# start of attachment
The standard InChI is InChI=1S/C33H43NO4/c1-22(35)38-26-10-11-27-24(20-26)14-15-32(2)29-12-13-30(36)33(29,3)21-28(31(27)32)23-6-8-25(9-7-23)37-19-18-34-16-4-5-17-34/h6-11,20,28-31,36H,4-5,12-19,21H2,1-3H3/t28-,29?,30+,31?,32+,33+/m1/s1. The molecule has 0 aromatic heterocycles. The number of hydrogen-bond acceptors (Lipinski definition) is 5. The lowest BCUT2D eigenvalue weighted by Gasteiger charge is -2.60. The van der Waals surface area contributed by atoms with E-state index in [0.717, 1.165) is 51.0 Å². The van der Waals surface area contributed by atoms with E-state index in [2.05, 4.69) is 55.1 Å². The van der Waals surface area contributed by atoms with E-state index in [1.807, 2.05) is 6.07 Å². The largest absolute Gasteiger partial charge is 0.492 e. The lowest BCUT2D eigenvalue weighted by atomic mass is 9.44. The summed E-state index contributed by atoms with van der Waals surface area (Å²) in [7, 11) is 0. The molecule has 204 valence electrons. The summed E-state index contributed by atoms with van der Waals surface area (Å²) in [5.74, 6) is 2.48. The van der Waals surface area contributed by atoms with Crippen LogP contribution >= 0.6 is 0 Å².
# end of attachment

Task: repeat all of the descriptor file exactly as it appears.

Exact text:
The standard InChI is InChI=1S/C33H43NO4/c1-22(35)38-26-10-11-27-24(20-26)14-15-32(2)29-12-13-30(36)33(29,3)21-28(31(27)32)23-6-8-25(9-7-23)37-19-18-34-16-4-5-17-34/h6-11,20,28-31,36H,4-5,12-19,21H2,1-3H3/t28-,29?,30+,31?,32+,33+/m1/s1. The molecule has 0 aromatic heterocycles. The number of hydrogen-bond acceptors (Lipinski definition) is 5. The lowest BCUT2D eigenvalue weighted by Gasteiger charge is -2.60. The van der Waals surface area contributed by atoms with E-state index in [0.717, 1.165) is 51.0 Å². The van der Waals surface area contributed by atoms with E-state index in [2.05, 4.69) is 55.1 Å². The van der Waals surface area contributed by atoms with E-state index in [1.807, 2.05) is 6.07 Å². The largest absolute Gasteiger partial charge is 0.492 e. The lowest BCUT2D eigenvalue weighted by atomic mass is 9.44. The summed E-state index contributed by atoms with van der Waals surface area (Å²) in [7, 11) is 0. The molecule has 204 valence electrons. The summed E-state index contributed by atoms with van der Waals surface area (Å²) in [5.74, 6) is 2.48. The van der Waals surface area contributed by atoms with Crippen LogP contribution >= 0.6 is 0 Å².